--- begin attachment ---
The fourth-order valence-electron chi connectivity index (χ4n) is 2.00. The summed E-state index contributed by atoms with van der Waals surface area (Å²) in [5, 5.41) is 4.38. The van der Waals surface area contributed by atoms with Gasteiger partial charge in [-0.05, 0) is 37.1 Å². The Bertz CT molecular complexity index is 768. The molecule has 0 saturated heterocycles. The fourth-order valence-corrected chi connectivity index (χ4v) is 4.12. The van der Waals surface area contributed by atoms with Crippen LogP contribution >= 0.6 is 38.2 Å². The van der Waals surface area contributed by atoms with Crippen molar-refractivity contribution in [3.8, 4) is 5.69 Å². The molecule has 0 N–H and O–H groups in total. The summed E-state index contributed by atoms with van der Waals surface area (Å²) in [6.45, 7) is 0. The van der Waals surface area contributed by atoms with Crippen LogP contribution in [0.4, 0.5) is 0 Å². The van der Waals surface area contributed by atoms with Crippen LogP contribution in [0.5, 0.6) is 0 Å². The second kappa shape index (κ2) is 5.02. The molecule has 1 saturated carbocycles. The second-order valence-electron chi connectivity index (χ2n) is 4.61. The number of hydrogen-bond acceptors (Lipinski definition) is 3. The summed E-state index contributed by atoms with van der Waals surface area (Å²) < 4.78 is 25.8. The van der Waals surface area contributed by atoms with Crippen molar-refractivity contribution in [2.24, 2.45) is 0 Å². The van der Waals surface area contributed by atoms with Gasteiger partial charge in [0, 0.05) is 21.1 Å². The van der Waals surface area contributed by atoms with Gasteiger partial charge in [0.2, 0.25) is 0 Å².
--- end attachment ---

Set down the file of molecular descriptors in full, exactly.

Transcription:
The fourth-order valence-electron chi connectivity index (χ4n) is 2.00. The summed E-state index contributed by atoms with van der Waals surface area (Å²) in [5, 5.41) is 4.38. The van der Waals surface area contributed by atoms with Gasteiger partial charge in [-0.05, 0) is 37.1 Å². The Bertz CT molecular complexity index is 768. The molecule has 0 saturated heterocycles. The fourth-order valence-corrected chi connectivity index (χ4v) is 4.12. The van der Waals surface area contributed by atoms with Crippen LogP contribution >= 0.6 is 38.2 Å². The van der Waals surface area contributed by atoms with Crippen molar-refractivity contribution in [3.8, 4) is 5.69 Å². The molecule has 0 N–H and O–H groups in total. The summed E-state index contributed by atoms with van der Waals surface area (Å²) in [6.45, 7) is 0. The van der Waals surface area contributed by atoms with Crippen LogP contribution in [0.4, 0.5) is 0 Å². The van der Waals surface area contributed by atoms with Crippen LogP contribution in [0.5, 0.6) is 0 Å². The second kappa shape index (κ2) is 5.02. The molecule has 1 saturated carbocycles. The second-order valence-electron chi connectivity index (χ2n) is 4.61. The number of hydrogen-bond acceptors (Lipinski definition) is 3. The summed E-state index contributed by atoms with van der Waals surface area (Å²) < 4.78 is 25.8. The van der Waals surface area contributed by atoms with Crippen molar-refractivity contribution in [2.24, 2.45) is 0 Å². The van der Waals surface area contributed by atoms with Gasteiger partial charge in [0, 0.05) is 21.1 Å². The van der Waals surface area contributed by atoms with Gasteiger partial charge in [0.2, 0.25) is 0 Å².